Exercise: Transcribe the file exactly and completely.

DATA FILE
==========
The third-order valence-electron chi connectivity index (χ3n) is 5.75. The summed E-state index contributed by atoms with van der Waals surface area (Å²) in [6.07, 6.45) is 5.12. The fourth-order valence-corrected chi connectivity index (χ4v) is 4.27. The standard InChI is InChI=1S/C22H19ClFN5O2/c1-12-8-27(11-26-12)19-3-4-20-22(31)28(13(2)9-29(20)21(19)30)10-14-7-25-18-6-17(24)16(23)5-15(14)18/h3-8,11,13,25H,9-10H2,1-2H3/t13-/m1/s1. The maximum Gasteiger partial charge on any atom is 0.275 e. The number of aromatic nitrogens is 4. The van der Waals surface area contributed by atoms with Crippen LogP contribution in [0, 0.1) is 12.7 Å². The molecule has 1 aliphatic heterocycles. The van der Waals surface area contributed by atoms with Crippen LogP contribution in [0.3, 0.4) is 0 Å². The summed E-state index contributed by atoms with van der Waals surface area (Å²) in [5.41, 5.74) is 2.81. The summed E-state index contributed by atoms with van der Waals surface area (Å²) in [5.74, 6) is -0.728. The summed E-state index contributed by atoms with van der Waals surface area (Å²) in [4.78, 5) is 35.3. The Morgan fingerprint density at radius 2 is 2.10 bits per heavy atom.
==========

The third-order valence-electron chi connectivity index (χ3n) is 5.75. The summed E-state index contributed by atoms with van der Waals surface area (Å²) in [6.07, 6.45) is 5.12. The fourth-order valence-corrected chi connectivity index (χ4v) is 4.27. The standard InChI is InChI=1S/C22H19ClFN5O2/c1-12-8-27(11-26-12)19-3-4-20-22(31)28(13(2)9-29(20)21(19)30)10-14-7-25-18-6-17(24)16(23)5-15(14)18/h3-8,11,13,25H,9-10H2,1-2H3/t13-/m1/s1. The maximum Gasteiger partial charge on any atom is 0.275 e. The number of aromatic nitrogens is 4. The van der Waals surface area contributed by atoms with Crippen LogP contribution in [0, 0.1) is 12.7 Å². The molecule has 1 aliphatic heterocycles. The van der Waals surface area contributed by atoms with Crippen LogP contribution in [0.3, 0.4) is 0 Å². The summed E-state index contributed by atoms with van der Waals surface area (Å²) in [5.41, 5.74) is 2.81. The summed E-state index contributed by atoms with van der Waals surface area (Å²) in [5.74, 6) is -0.728. The summed E-state index contributed by atoms with van der Waals surface area (Å²) in [4.78, 5) is 35.3. The Morgan fingerprint density at radius 2 is 2.10 bits per heavy atom.